The Year of The Dog: Jewelry Symbolizing Devotion, Loyalty and Faithfulness
The Chinese Zodiac (sheng xiao, which means ‘born resembling’) is based on a repeating 12-year cycle with each year related to an animal sign. The animal changes at the beginning of the Chinese New Year, which is based on the lunar calendar. I am thrilled that this is the year of man’s (and woman’s) best friend)-the year of the dog. It began on February 16, 2018, and runs through Feb 4, 2019.
As a jewelry editor and enthusiast, I have not been this happy since 2013, when it was the year of the snake. I collect antique serpent jewelry and the symbolism throughout history provides interesting material for articles. But there is a joyfulness that comes with celebrating the year of the dog (particularly if you are like me, they are your favorite animal and you’ve grown up living with them since you were a child ). A sweet, adorable and cuddly 8.5 Shih Tzu is sleeping on my lap as I write…but I digress. Back to jewelry, dogs are a popular motif in antique, vintage and modern pieces.
Let’s take a look at some of those dating back for centuries.
HARD STONE INTAGLIOS
These date back to antiquity and are carved with images and inscriptions that relate to different cultures and symbolism. There is also the term Glyptic or glyptic art which describe small carved stones that originally functioned as seals and were often used as a signature when impressed in wax. Fast-forward to the Victorian era and the dog motif was often a hunting dog in bloodstone, agate or carnelian among other stones when hunting was a popular sport. Dogs were also shown with Latin or French mottos that spoke to loyalty, friendship, and faithfulness, all the attributes associated with this most lovable and devoted animal. Many of these intaglios can be seen in watch fobs and rings.
Speaking of watch fobs, these were also carved in three-dimensional small wearable sculptures of our reliable friends. These traditionally sat on top of a hard stone, which depicted the same meanings or could be carved with dates, or initials, names or sayings of one’s choice.
A painstakingly detailed art, the reverse intaglio is carved deeply in the flat back of a rock crystal cabochon and then painted with watercolors. The deeper the carving, the more detailed and realistic the painting in which the artist uses several tools and the finest of brushes. The first reverse intaglios were gold foil backed but to preserve the paintings, later examples were backed with mother of pearl. Portraits of different breeds of dogs were popular along with sporting and nature themes and were detailed with surrounds of diamonds or intricate gold work for lockets, brooches, cuff links and stickpins. One misnomer to be aware of if you are in the market for these lovely reverse intaglios: William Essex, who created enamel miniatures for royalty and aristocracy including Queen Victoria, became mistakenly associated with reverse intaglios and many of these pieces are still widely and incorrectly called Essex crystals today.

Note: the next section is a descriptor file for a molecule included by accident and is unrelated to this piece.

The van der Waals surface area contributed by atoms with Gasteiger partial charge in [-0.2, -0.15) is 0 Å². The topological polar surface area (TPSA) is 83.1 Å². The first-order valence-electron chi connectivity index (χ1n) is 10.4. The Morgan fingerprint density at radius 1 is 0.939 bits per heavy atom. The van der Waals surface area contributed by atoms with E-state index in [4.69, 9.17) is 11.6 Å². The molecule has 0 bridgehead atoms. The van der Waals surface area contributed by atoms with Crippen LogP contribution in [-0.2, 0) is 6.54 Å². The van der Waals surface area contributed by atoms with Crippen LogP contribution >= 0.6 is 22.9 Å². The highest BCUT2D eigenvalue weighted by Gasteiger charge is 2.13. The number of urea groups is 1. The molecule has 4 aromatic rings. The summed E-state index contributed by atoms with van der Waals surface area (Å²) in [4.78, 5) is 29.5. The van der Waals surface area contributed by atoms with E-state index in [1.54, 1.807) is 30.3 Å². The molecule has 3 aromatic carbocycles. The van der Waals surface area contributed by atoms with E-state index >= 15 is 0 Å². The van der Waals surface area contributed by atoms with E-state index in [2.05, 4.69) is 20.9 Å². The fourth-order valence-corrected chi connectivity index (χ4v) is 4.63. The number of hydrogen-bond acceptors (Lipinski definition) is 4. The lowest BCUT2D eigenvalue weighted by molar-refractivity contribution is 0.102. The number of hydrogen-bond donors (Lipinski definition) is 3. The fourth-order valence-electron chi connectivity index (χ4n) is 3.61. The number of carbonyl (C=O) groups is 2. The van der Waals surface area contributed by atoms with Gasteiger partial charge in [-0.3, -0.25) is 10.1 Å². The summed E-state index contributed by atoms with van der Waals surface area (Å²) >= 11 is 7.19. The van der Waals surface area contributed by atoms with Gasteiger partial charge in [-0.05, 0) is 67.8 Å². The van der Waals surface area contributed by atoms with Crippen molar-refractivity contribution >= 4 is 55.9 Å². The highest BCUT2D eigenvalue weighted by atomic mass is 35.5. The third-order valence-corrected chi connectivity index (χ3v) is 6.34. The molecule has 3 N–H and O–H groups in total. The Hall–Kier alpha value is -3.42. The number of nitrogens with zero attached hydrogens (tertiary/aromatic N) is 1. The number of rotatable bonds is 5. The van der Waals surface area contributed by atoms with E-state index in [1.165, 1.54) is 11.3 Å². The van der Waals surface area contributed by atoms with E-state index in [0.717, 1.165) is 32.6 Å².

Around the early part of the 20th century during the Edwardian/Belle Époque era and moving into the Art Deco period, brooches and small pins created from gemstones and encrusted with diamonds were the popular choice in jewelry, which depicted different breeds of dogs. These were three dimensional, elegant and refined in their interpretations.
During the retro into mid-century years, charm bracelets became the fashionable jewel to own and dogs in every conceivable breed turned up in gold, silver and platinum with gemstone accents in the eyes and on the collars.
MODERN TAKES ON A PAST THEME
The special relationship with have with our four-legged loved ones continues to add new spins to dog-themed jewelry.
Irene Neuwirth’s colorful gemstone jewelry has been evolving since the launch of her collection 15 years ago. Her one-of-a-kind pieces can be seen on A-list celebrities on the red carpet and she continues to revitalize gems we haven’t seen in a while or find the newest stones out on the market and mix, juxtapose, all with her irreverent flair and laid-back approach to fine jewelry. But as a dog lover and owner of Teddy, a Labradoodle, Irene has also taken a page out of history and creates personalized miniature portraits, starting with a photo of the pet and turning into a sentimental handpainted charm. These can be commissioned through her store in Los Angeles.
Pyrrha, was the first design company I came across which created modern pendants from sealing wax and mixed them up with sayings and mottos that worked with the motifs, but were not strictly taken from the seals, adding a creative flair. In this example the feature a greyhound that is accompanied by a card that explains the symbolism as “fidelity, loyalty, and companionship.
Among the antiques and other modern designs at Fox & Bond’s online store are lockets with custom painted portraits of pets. They are made-to-order in the likeness of your faithful companion. Fox & Bond’s pet portrait lockets are all handmade in Los Angeles, each portrait takes 4-8 weeks to complete by the company’s painter Whitney Arrington and can be set in 14K yellow, rose or white gold on a 22” chain. A portion of the proceeds of each of the painted pet portrait is donated to TAPS, The Animal Protectorates, a Los Angeles based no-kill animal shelter.
As Calla, my sweet and extremely smart pup wakes as she notices that I have stretched my fingers which means “Ah, she is about to stop typing and play with me!” I am smiling at the idea of celebrating the Year of The Dog with her –my loyal, devoted and faithful “girl’s best friend”-and a true gem.
But truth be told I’m also hankering for this ring from The Eden Collective